COVID Impact Survey: Tracing Bengaluru’s Urban Poor

The Survey, conducted across 33 wards of Bengaluru, reveals how weak our public systems are in reaching the most vulnerable residents of the city. There is an urgent need to revamp Bengaluru’s governance systems.

The Covid Impact Survey was conducted by Azim Premji University, in collaboration with nine Civil Society Organisations (CSO), studying 3,000 households in 92 low-income settlements across 33 wards of Bengaluru in November 2021. 

It was undertaken to estimate the continuing impact of COVID-19 induced lockdowns and economic disruptions of employment and livelihoods, thus revealing how weak our public systems are in reaching the most vulnerable residents of the city. 

The survey also captured information on access to government support as well as coping mechanisms. 

Amit Basole, head of Centre for Sustainable Employment, Azim Premji University, and lead researcher of the survey team, stressed upon the need for a focused and long-term policy response at the Centre and State levels to help households emerge from the crisis.

Hyma Vadlamani, core member of the COVID response team, Azim Premji Foundation, said that the pandemic has shown how invisible the poor in the cities are and how weak the public systems are in reaching the neediest and the most vulnerable. 

Key findings of the survey

  1. Job and income losses persisted well past the 2020 lockdown with daily wage earners, domestic workers and retail sector employees being the worst affected. 41 percent of workers had no work, and another 21 percent had reduced earnings even in Jan/​Feb 2021.
  2. Unemployment was long-term. A significant minority (10 percent men, 15 percent women) were out of work even as late as October 2021 (one-and-a-half years into the pandemic).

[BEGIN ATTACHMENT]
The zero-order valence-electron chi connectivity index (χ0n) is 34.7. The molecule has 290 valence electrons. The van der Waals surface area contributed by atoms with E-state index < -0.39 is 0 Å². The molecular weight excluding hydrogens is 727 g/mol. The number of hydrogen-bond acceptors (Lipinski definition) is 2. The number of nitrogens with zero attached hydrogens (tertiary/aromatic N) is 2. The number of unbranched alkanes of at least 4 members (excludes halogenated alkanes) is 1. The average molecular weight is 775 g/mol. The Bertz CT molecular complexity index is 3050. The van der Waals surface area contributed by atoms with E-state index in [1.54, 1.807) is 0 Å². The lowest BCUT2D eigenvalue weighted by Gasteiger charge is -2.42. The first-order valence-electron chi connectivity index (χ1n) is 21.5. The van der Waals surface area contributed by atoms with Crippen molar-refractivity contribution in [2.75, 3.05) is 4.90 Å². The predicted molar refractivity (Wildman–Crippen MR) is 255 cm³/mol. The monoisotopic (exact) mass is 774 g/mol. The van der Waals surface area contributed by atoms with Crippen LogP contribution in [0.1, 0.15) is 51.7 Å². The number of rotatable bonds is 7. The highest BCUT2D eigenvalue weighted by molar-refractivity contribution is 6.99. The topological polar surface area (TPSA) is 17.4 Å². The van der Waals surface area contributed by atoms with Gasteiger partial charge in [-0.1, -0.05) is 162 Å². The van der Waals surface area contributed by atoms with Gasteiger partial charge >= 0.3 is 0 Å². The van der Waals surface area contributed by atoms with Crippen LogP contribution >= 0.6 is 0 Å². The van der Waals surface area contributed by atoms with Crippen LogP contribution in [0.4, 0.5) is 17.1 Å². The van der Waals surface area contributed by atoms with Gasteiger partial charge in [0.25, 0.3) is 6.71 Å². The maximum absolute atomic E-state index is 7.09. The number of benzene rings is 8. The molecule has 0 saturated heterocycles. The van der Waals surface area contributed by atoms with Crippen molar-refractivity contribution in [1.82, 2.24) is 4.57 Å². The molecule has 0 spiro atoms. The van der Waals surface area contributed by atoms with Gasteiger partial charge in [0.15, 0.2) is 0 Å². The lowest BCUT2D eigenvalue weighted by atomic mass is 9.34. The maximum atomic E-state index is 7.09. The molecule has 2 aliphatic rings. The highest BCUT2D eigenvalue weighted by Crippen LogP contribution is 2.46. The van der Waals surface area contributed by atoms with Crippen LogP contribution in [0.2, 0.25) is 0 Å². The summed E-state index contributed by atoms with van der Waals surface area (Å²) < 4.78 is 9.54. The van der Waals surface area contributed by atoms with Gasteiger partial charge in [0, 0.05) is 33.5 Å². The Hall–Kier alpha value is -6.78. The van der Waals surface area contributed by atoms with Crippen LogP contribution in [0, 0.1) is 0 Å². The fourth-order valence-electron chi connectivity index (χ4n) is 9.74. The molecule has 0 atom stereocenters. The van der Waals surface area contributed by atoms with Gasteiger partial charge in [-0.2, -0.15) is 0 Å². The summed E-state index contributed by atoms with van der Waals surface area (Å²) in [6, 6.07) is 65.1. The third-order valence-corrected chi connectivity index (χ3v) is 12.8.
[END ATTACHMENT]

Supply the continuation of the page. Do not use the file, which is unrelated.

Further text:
3. Surveyed households faced almost 19 months of job losses and depressed earnings. Monthly earnings, low even before the pandemic (INR 9,400 per month), fell even lower for many months (INR 8,450 per month as of Jan/​Feb 2021). By October 2021, though earnings recovered nominally, inflation led to earnings being below pre-COVID levels. 
  4. Poverty rose further. The percentage of households with earnings less than the Anoop Satpathy Committee recommended National Minimum Wage (INR 119 per person per day) rose to almost 80 percent before falling back to pre-COVID levels (67 percent) by October 2021.
  5. Food insecurity rose sharply. 40 percent of the households reported eating less than they were before the pandemic, even as late as October 2021.
  6. Households coped by borrowing and selling assets. 11 percent resorted to borrowing (mainly from informal sources) to finance daily expenses or to repay old loans. An additional 15 percent of households sold or pawned jewellery to meet expenses. Another 12 percent were unable to borrow despite the pressing need.
  7. The PDS (ration) was the most important safety net. 55 percent of households with Below Poverty Line (BPL) cards reported receiving more than their regular quantity of grains every month since the second lockdown. Another 32 percent got additional grains for at least a few months.
  8. Cash transfers did not reach many people. 78 percent of households did not have a woman-owned Jan Dhan account. Among those who had, 75 percent reported receiving some transfer, and 40 percent reported receiving the full INR 1,500.
  9. Only 3 percent of households reported receiving anything under the cash transfer schemes announced by the Government of Karnataka.
  10. There were some improvements in mid-day meals and ICDS during the pandemic. 38 percent (vs 24 percent in pre-COVID times) households reported getting supplementary nutrition or alternatives from anganwadis/​ICDS during COVID (only for households that had a child under age six or pregnant/​lactating mother).

Going forward, immediate as well as medium- to long-term policy measures are needed to counter these effects and chart the path to inclusive economic recovery.

We hope that the survey findings will help in determining the extent and nature of policy interventions needed, especially at the state level.